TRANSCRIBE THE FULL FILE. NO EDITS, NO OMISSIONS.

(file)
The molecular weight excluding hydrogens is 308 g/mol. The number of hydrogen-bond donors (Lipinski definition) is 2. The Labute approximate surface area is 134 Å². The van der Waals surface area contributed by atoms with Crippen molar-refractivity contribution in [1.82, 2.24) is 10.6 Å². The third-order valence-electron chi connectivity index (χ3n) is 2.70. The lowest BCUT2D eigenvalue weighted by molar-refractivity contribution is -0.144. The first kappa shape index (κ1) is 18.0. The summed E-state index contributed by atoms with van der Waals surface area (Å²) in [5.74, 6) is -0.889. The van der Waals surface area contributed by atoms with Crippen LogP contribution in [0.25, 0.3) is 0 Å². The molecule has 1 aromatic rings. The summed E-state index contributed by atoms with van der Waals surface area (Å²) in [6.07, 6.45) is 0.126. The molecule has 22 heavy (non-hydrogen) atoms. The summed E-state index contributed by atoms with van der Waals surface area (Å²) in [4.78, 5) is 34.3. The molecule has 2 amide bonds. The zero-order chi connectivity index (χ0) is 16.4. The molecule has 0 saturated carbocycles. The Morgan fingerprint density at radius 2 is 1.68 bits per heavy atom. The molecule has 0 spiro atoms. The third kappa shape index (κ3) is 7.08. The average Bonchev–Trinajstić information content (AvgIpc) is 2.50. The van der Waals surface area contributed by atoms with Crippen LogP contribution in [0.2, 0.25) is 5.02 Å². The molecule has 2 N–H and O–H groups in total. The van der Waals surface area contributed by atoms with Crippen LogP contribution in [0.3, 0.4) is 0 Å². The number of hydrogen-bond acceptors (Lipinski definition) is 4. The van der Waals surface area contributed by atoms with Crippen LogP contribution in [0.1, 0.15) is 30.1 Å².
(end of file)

The molecular weight excluding hydrogens is 308 g/mol. The number of hydrogen-bond donors (Lipinski definition) is 2. The Labute approximate surface area is 134 Å². The van der Waals surface area contributed by atoms with Crippen molar-refractivity contribution in [1.82, 2.24) is 10.6 Å². The third-order valence-electron chi connectivity index (χ3n) is 2.70. The lowest BCUT2D eigenvalue weighted by molar-refractivity contribution is -0.144. The first kappa shape index (κ1) is 18.0. The summed E-state index contributed by atoms with van der Waals surface area (Å²) in [5.74, 6) is -0.889. The van der Waals surface area contributed by atoms with Crippen LogP contribution in [0.25, 0.3) is 0 Å². The molecule has 1 aromatic rings. The summed E-state index contributed by atoms with van der Waals surface area (Å²) in [6.07, 6.45) is 0.126. The molecule has 22 heavy (non-hydrogen) atoms. The summed E-state index contributed by atoms with van der Waals surface area (Å²) in [4.78, 5) is 34.3. The molecule has 2 amide bonds. The zero-order chi connectivity index (χ0) is 16.4. The molecule has 0 saturated carbocycles. The Morgan fingerprint density at radius 2 is 1.68 bits per heavy atom. The molecule has 0 spiro atoms. The third kappa shape index (κ3) is 7.08. The average Bonchev–Trinajstić information content (AvgIpc) is 2.50. The van der Waals surface area contributed by atoms with Crippen LogP contribution in [0.2, 0.25) is 5.02 Å². The molecule has 2 N–H and O–H groups in total. The van der Waals surface area contributed by atoms with Crippen LogP contribution in [0.3, 0.4) is 0 Å². The number of hydrogen-bond acceptors (Lipinski definition) is 4. The van der Waals surface area contributed by atoms with Crippen LogP contribution in [0.1, 0.15) is 30.1 Å².